Email Marketing

The Be Bold Email Marketing Guide | Part 3: timing, frequency and personalisation

Guess who’s back! 🙌 Here we are with the third part of the Be Bold Email Marketing Guide. Today we’re discussing the timing, frequency and personalisation of your emails. All essential factors you’d better consider when placing your bets on email marketing.  

In the first part of our Email Marketing Guide, we talked about the settings of your email. Part 2 was all about the design. So, in part 3, we dive a bit deeper into some practical and technical aspects of email marketing. What is the best day to send a newsletter? What is the most ideal time for your mailing? And how often should you send one? 💭

Timing of your emails

Each year emails swarm our inboxes to an ever-increasing degree. So as an email marketeer, it’s super important to know when exactly your newsletter is most likely to hit its target. Mailboxes are jam-packed, and we’re fighting for customer’s attention. B2C, as well as B2B. 

What is – theoretically speaking – the best time to send email?

In recent years lots of research has been done into the ideal time to send a newsletter. The conclusion? Mailings are best sent during the working week between 9 and 11 am or in the afternoon between 1 and 3 pm. The best-performing days are Wednesday and Thursday, slightly leaning more towards Thursday.

However, this doesn’t imply that this is automatically your best time to send emails as well. 

You’re probably not the only one who dissects these studies. Your competitors have the exact same information. So, think about it. If everyone sends their emails using these optimal timings, ultimately, no one wins. The trick is to adjust the timing of your mailings to your unique, ideal moment. Which is preferably not within the timeframe we just discussed.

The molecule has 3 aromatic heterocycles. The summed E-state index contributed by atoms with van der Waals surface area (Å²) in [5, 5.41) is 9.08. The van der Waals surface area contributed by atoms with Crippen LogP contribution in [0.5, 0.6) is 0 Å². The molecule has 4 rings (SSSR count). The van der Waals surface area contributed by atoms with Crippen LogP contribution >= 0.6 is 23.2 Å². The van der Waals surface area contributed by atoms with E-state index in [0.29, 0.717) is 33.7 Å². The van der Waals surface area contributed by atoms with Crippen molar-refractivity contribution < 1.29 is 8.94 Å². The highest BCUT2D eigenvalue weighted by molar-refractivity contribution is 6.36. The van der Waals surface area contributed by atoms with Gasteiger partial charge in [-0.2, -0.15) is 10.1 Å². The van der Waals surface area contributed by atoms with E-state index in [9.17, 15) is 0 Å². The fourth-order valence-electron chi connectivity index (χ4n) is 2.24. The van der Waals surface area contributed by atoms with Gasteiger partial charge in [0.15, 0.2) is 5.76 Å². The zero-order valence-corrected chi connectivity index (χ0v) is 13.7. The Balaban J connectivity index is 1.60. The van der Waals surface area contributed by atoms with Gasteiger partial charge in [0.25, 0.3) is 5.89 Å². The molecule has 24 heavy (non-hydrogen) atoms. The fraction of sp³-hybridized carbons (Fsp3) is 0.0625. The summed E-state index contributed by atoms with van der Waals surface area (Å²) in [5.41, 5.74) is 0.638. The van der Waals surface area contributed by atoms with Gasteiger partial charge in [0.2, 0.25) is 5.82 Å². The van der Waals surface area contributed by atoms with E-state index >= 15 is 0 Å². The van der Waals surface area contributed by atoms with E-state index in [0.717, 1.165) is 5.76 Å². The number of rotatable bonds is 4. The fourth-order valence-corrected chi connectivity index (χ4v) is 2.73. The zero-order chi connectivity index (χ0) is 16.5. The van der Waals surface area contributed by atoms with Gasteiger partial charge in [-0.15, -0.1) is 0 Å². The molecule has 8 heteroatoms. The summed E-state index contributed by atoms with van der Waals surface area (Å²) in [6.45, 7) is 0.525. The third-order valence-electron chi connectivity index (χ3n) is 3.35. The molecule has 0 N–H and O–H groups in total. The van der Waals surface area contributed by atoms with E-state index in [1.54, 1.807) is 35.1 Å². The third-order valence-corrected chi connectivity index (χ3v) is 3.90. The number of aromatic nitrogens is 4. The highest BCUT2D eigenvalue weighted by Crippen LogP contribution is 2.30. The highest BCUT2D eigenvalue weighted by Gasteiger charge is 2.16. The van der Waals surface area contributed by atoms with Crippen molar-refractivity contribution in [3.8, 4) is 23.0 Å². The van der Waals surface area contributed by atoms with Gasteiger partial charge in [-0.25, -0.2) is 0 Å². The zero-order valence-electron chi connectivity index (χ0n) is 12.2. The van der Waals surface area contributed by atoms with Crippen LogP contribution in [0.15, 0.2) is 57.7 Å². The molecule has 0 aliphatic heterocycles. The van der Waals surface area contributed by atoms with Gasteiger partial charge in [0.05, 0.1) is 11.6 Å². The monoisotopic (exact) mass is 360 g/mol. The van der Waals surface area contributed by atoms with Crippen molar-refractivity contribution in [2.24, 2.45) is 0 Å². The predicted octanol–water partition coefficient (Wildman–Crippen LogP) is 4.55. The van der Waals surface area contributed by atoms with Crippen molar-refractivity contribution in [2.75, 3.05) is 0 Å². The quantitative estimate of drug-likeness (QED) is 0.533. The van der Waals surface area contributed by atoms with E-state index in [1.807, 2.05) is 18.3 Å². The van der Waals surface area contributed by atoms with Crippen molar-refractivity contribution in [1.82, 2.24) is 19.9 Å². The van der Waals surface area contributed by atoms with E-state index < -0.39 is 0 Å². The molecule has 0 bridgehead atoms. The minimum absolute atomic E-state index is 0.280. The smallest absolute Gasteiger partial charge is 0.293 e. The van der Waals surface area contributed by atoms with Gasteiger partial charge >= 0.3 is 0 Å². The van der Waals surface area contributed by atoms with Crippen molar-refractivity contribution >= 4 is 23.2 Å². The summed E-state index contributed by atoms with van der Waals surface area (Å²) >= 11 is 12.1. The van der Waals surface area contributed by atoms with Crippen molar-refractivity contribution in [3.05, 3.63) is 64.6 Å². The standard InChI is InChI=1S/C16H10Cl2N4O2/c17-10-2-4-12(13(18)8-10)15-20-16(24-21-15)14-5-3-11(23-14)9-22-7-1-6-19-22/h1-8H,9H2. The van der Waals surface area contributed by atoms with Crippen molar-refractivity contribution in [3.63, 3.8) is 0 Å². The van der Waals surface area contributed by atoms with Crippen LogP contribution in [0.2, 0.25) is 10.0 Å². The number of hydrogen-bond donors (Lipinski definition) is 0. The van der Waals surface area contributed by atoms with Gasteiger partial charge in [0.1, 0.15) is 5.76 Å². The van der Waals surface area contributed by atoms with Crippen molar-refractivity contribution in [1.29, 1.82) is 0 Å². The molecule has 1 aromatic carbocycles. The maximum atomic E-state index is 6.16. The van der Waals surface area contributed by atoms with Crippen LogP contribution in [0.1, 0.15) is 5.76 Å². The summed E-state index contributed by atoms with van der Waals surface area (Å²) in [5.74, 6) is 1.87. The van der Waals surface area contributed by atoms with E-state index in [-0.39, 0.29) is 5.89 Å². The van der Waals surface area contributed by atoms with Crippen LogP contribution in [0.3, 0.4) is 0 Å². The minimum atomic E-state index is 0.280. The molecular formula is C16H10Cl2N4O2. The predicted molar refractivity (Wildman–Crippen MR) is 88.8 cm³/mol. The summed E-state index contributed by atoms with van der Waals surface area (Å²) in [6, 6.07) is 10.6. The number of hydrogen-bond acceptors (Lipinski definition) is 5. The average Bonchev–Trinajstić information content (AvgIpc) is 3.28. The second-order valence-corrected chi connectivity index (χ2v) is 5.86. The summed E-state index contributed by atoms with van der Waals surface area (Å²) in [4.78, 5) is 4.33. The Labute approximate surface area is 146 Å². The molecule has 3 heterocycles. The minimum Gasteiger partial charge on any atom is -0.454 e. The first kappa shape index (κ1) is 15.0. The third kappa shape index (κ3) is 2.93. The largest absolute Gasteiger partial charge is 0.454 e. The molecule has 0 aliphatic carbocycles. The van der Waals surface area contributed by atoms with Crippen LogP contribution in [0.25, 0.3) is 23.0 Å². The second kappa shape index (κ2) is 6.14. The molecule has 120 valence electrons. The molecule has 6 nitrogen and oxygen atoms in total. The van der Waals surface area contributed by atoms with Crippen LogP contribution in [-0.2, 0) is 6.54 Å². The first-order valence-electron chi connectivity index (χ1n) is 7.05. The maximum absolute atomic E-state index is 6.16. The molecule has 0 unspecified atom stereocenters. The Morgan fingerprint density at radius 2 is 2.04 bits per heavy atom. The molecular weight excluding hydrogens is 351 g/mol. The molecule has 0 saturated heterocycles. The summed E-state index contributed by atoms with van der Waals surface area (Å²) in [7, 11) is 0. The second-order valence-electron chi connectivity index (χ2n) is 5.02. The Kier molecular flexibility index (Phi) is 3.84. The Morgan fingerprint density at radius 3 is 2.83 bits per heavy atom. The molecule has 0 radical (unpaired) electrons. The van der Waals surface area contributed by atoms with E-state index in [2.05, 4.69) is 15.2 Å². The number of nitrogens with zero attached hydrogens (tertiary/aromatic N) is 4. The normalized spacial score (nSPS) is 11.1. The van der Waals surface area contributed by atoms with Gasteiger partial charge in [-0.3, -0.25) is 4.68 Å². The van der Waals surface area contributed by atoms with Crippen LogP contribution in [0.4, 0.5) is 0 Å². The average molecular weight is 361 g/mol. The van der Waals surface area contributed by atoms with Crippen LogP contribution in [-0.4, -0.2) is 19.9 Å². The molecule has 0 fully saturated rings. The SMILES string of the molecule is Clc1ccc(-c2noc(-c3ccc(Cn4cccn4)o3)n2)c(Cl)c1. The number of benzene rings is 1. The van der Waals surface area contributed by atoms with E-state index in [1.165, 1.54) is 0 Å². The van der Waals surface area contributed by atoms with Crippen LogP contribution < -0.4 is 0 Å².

How do you determine your best time to send email? 

For your ideal time to send mailings, you could use various studies and best practices to underpin your decisions. But the most valuable insights are already available at your fingertips: your analytics and information. What works like a charm for company A might have the complete opposite effect for your business: unsubscribed contacts. And that is something you want to avoid at all costs.

To determine your best time to send email, consider several things, such as: 

1. Your target audience’s demographics and habits

Knowing and understanding your target audience’s needs and habits will provide you with much-needed insights in your email campaign’s optimal send time. Not everyone has a 9-to-5 job, and some people deal with very unsociable and irregular hours.